Another form of active learning Sherwood said she uses is challenging students to argue the side of a controversial issue that is opposite their own views. “They have to have done the readings, pull in the arguments, figure out how to structure a logical argument and then I give them 45 minutes to debate and then go from there,” Sherwood said.

Another tactic she’s considering is selecting students to make presentations pro and con on a case to a mock ethics board made up of fellow class members.

“What they would get out of it is how to create the logical argument, how to present your case and how to really think through all the different avenues to make sure you’re not going to be challenged on something you don’t have an answer for. So, they’re really getting the process,” she said.

Hergenroeder said the challenge in her class is that the topics may not lend themselves as well to discussion as in Sherwood’s ethics-oriented courses. “With a lot of the answers, there is a true, correct thing to do,” she said.

Sherwood suggested finding topics for case presentations on something controversial in that area such as a new drug or procedure that has yet to become completely accepted.

Sherwood also addressed questions from other participants who sought ideas for active learning that would fit into shorter class periods.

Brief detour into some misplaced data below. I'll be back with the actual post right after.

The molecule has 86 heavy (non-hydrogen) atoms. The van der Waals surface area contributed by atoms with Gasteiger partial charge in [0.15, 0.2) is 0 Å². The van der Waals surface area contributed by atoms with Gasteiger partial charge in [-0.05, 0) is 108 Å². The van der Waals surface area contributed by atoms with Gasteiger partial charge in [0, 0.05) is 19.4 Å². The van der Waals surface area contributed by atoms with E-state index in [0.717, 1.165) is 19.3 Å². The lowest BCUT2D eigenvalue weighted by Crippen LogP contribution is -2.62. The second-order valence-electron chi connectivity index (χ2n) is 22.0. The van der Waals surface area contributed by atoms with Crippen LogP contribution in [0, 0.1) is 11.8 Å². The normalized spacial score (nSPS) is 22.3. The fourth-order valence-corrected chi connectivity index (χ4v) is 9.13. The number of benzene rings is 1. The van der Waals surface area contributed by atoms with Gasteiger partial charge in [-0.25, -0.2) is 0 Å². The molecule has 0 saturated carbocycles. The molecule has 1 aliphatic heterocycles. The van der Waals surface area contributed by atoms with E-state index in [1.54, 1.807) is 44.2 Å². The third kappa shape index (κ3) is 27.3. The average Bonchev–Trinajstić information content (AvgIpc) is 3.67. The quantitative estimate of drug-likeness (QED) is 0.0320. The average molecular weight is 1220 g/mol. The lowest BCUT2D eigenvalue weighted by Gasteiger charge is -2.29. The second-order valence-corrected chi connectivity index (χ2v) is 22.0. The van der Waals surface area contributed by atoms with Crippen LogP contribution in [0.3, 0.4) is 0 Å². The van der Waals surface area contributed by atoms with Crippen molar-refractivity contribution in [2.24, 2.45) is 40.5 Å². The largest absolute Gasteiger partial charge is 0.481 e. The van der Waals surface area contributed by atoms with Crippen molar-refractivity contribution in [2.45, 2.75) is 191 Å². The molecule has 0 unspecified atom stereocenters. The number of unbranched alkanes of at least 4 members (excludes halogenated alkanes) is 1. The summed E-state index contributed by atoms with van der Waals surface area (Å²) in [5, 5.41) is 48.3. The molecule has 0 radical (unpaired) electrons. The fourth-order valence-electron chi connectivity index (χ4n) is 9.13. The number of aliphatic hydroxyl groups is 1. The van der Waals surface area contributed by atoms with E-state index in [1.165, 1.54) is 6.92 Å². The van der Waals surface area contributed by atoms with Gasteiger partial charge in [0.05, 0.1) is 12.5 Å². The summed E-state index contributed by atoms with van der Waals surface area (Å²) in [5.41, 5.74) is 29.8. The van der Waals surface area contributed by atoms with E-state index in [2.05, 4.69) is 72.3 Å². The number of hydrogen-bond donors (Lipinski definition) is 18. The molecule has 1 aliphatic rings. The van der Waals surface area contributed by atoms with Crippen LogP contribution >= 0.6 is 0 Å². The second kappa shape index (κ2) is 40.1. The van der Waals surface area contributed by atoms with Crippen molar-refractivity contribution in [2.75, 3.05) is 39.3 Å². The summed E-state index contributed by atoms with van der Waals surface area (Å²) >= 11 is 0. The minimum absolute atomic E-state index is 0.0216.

Participant Diane Davis, CIDDE director, noted that knowing where students stand in their understanding of a topic can be crucial to moving them forward effectively. She suggested teachers may use the student response system “clickers” to gauge a group’s knowledge and use their answers as a way to introduce a topic or to most efficiently structure a presentation.

By knowing what students know or don’t know based on the answers that emerge when polling the class, professors can move quickly to the knowledge gaps to better serve their students.

The technique can get students used to the idea that they play a role in the class and are not merely passive observers, Davis said.

One School of Education student noted that rather than inhibit conversation, as some teachers feared the clickers might, surveying the class actually sparked conversation and debate as students defended their chosen answers, emboldened by the classroom tallies that showed that they were not alone in their views.

Other active learning techniques discussed included distributing unlabeled diagrams for students to fill out during the course of a lecture to keep them engaged or distributing index cards on which students write a question at the end of the class based on the day’s lecture. The questions could be answered either online or in a future class.

Davis noted that active learning “doesn’t mean we have to be doing something with our physical hands; it really does mean we’re engaged and connected with what’s going on and a lot of that happens mentally in the classroom.”

The problem: It’s not always visible, she said.

She encouraged faculty to contact CIDDE for help in fleshing out ideas to introduce effective active learning strategies to their classes.

“The last thing we want to do is have you doing something that’s great fun but it doesn’t contribute to the course objectives,” she said.

—Kimberly K. Barlow

Filed under: Feature,Volume 39 Issue 7